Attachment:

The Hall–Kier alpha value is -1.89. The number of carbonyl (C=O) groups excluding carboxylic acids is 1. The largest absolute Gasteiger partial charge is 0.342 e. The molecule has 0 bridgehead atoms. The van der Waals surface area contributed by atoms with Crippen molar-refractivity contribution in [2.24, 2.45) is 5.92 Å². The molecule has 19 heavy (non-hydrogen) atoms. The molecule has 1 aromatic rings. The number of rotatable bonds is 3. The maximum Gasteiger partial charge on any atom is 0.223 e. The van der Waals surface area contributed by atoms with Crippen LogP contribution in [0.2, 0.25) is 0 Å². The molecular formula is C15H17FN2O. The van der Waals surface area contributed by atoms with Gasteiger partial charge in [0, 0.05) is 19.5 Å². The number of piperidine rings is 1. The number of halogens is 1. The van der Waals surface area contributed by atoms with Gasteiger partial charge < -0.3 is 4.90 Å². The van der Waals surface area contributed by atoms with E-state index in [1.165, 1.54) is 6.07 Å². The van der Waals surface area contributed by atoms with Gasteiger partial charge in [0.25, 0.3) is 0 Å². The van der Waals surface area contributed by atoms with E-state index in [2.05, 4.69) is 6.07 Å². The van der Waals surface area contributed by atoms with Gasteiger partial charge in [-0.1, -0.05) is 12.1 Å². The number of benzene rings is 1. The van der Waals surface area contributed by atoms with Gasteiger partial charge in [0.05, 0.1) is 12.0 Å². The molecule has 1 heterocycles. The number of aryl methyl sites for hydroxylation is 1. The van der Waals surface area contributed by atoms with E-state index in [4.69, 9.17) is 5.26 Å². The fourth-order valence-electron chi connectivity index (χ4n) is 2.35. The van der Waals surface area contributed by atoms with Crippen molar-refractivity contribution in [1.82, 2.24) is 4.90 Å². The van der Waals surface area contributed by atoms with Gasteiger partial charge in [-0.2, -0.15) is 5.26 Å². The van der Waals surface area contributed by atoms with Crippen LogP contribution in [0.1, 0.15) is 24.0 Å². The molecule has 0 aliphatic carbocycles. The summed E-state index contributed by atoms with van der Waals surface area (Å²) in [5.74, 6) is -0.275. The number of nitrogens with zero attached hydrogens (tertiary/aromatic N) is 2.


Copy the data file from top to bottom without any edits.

The Hall–Kier alpha value is -1.89. The number of carbonyl (C=O) groups excluding carboxylic acids is 1. The largest absolute Gasteiger partial charge is 0.342 e. The molecule has 0 bridgehead atoms. The van der Waals surface area contributed by atoms with Crippen molar-refractivity contribution in [2.24, 2.45) is 5.92 Å². The molecule has 19 heavy (non-hydrogen) atoms. The molecule has 1 aromatic rings. The number of rotatable bonds is 3. The maximum Gasteiger partial charge on any atom is 0.223 e. The van der Waals surface area contributed by atoms with Crippen LogP contribution in [0.2, 0.25) is 0 Å². The molecular formula is C15H17FN2O. The van der Waals surface area contributed by atoms with Gasteiger partial charge in [0, 0.05) is 19.5 Å². The number of piperidine rings is 1. The number of halogens is 1. The van der Waals surface area contributed by atoms with Gasteiger partial charge < -0.3 is 4.90 Å². The van der Waals surface area contributed by atoms with E-state index in [1.165, 1.54) is 6.07 Å². The van der Waals surface area contributed by atoms with Gasteiger partial charge in [0.25, 0.3) is 0 Å². The van der Waals surface area contributed by atoms with E-state index in [2.05, 4.69) is 6.07 Å². The van der Waals surface area contributed by atoms with Gasteiger partial charge in [-0.1, -0.05) is 12.1 Å². The number of benzene rings is 1. The van der Waals surface area contributed by atoms with Gasteiger partial charge in [0.05, 0.1) is 12.0 Å². The molecule has 1 heterocycles. The number of aryl methyl sites for hydroxylation is 1. The van der Waals surface area contributed by atoms with E-state index in [4.69, 9.17) is 5.26 Å². The fourth-order valence-electron chi connectivity index (χ4n) is 2.35. The van der Waals surface area contributed by atoms with Crippen molar-refractivity contribution in [1.82, 2.24) is 4.90 Å². The van der Waals surface area contributed by atoms with Gasteiger partial charge in [-0.2, -0.15) is 5.26 Å². The van der Waals surface area contributed by atoms with Crippen LogP contribution in [0.1, 0.15) is 24.0 Å². The molecule has 0 aliphatic carbocycles. The summed E-state index contributed by atoms with van der Waals surface area (Å²) in [5.74, 6) is -0.275. The number of nitrogens with zero attached hydrogens (tertiary/aromatic N) is 2.